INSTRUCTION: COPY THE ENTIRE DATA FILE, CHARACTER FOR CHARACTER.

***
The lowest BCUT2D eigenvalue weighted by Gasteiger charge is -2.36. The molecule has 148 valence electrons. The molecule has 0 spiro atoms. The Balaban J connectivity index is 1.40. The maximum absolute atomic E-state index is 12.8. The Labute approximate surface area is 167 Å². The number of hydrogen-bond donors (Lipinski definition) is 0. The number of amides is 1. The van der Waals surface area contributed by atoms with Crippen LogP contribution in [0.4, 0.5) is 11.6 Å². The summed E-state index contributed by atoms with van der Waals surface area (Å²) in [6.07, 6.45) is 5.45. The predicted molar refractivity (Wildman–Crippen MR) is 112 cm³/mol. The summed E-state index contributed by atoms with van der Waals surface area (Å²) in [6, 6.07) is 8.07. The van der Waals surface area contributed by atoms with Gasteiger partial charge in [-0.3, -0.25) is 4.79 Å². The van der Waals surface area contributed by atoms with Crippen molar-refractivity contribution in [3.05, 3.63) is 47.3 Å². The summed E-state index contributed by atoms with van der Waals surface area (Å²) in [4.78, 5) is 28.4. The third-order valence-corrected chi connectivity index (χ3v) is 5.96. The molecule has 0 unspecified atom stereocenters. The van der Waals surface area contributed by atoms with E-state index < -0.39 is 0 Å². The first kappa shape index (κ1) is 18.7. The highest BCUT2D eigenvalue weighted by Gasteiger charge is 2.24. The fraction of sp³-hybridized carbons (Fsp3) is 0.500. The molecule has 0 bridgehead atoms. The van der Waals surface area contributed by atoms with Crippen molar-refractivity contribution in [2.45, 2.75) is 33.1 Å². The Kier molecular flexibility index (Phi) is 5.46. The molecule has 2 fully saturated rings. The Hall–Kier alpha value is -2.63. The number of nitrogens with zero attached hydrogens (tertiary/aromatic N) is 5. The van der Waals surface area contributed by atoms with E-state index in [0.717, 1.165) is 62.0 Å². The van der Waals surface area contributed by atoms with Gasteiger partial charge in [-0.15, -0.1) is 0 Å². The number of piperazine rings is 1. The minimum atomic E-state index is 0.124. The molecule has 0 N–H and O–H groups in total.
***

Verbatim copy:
The lowest BCUT2D eigenvalue weighted by Gasteiger charge is -2.36. The molecule has 148 valence electrons. The molecule has 0 spiro atoms. The Balaban J connectivity index is 1.40. The maximum absolute atomic E-state index is 12.8. The Labute approximate surface area is 167 Å². The number of hydrogen-bond donors (Lipinski definition) is 0. The number of amides is 1. The van der Waals surface area contributed by atoms with Crippen LogP contribution in [0.4, 0.5) is 11.6 Å². The summed E-state index contributed by atoms with van der Waals surface area (Å²) in [6.07, 6.45) is 5.45. The predicted molar refractivity (Wildman–Crippen MR) is 112 cm³/mol. The summed E-state index contributed by atoms with van der Waals surface area (Å²) in [6, 6.07) is 8.07. The van der Waals surface area contributed by atoms with Gasteiger partial charge in [-0.3, -0.25) is 4.79 Å². The van der Waals surface area contributed by atoms with Crippen molar-refractivity contribution in [3.05, 3.63) is 47.3 Å². The summed E-state index contributed by atoms with van der Waals surface area (Å²) in [4.78, 5) is 28.4. The third-order valence-corrected chi connectivity index (χ3v) is 5.96. The molecule has 0 unspecified atom stereocenters. The van der Waals surface area contributed by atoms with E-state index < -0.39 is 0 Å². The first kappa shape index (κ1) is 18.7. The highest BCUT2D eigenvalue weighted by Gasteiger charge is 2.24. The fraction of sp³-hybridized carbons (Fsp3) is 0.500. The molecule has 0 bridgehead atoms. The van der Waals surface area contributed by atoms with Crippen molar-refractivity contribution in [2.45, 2.75) is 33.1 Å². The Kier molecular flexibility index (Phi) is 5.46. The molecule has 2 fully saturated rings. The Hall–Kier alpha value is -2.63. The number of nitrogens with zero attached hydrogens (tertiary/aromatic N) is 5. The van der Waals surface area contributed by atoms with E-state index in [0.717, 1.165) is 62.0 Å². The van der Waals surface area contributed by atoms with Gasteiger partial charge in [-0.15, -0.1) is 0 Å². The number of piperazine rings is 1. The minimum atomic E-state index is 0.124. The molecule has 0 N–H and O–H groups in total.